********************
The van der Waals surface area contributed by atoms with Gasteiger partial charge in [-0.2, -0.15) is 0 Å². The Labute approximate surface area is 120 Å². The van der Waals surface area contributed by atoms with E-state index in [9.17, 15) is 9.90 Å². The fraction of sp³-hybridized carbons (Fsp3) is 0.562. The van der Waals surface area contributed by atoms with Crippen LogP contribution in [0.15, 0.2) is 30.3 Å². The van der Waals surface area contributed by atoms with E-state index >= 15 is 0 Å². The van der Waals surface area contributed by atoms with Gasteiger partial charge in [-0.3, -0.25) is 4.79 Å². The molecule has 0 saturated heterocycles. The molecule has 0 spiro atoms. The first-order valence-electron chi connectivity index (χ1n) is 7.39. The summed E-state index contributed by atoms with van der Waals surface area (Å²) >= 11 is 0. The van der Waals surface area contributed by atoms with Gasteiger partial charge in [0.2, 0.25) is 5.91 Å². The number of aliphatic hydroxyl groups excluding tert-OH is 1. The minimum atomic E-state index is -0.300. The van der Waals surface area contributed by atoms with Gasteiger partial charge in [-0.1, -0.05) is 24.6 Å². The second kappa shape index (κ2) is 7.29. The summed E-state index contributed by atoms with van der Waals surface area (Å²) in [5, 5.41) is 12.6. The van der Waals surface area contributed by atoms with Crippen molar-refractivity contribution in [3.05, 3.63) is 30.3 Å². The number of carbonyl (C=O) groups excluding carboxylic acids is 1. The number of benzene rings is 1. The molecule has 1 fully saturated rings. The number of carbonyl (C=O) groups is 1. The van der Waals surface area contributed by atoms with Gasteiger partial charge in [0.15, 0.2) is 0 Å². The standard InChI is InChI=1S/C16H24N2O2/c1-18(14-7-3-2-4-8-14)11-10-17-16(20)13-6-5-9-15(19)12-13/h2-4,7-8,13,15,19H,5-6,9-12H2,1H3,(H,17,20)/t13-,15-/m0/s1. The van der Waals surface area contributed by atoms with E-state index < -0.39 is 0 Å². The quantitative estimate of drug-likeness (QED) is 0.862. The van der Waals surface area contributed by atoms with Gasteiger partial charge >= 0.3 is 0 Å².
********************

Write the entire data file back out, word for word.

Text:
The van der Waals surface area contributed by atoms with Gasteiger partial charge in [-0.2, -0.15) is 0 Å². The Labute approximate surface area is 120 Å². The van der Waals surface area contributed by atoms with E-state index in [9.17, 15) is 9.90 Å². The fraction of sp³-hybridized carbons (Fsp3) is 0.562. The van der Waals surface area contributed by atoms with Crippen LogP contribution in [0.15, 0.2) is 30.3 Å². The van der Waals surface area contributed by atoms with E-state index >= 15 is 0 Å². The van der Waals surface area contributed by atoms with Gasteiger partial charge in [-0.3, -0.25) is 4.79 Å². The molecule has 0 saturated heterocycles. The molecule has 0 spiro atoms. The first-order valence-electron chi connectivity index (χ1n) is 7.39. The summed E-state index contributed by atoms with van der Waals surface area (Å²) >= 11 is 0. The van der Waals surface area contributed by atoms with Gasteiger partial charge in [0.2, 0.25) is 5.91 Å². The number of aliphatic hydroxyl groups excluding tert-OH is 1. The minimum atomic E-state index is -0.300. The van der Waals surface area contributed by atoms with Gasteiger partial charge in [-0.1, -0.05) is 24.6 Å². The second kappa shape index (κ2) is 7.29. The summed E-state index contributed by atoms with van der Waals surface area (Å²) in [5, 5.41) is 12.6. The van der Waals surface area contributed by atoms with Crippen molar-refractivity contribution in [3.05, 3.63) is 30.3 Å². The number of carbonyl (C=O) groups excluding carboxylic acids is 1. The number of benzene rings is 1. The molecule has 1 fully saturated rings. The number of carbonyl (C=O) groups is 1. The van der Waals surface area contributed by atoms with Gasteiger partial charge in [0.15, 0.2) is 0 Å². The standard InChI is InChI=1S/C16H24N2O2/c1-18(14-7-3-2-4-8-14)11-10-17-16(20)13-6-5-9-15(19)12-13/h2-4,7-8,13,15,19H,5-6,9-12H2,1H3,(H,17,20)/t13-,15-/m0/s1. The van der Waals surface area contributed by atoms with E-state index < -0.39 is 0 Å². The quantitative estimate of drug-likeness (QED) is 0.862. The van der Waals surface area contributed by atoms with Gasteiger partial charge >= 0.3 is 0 Å².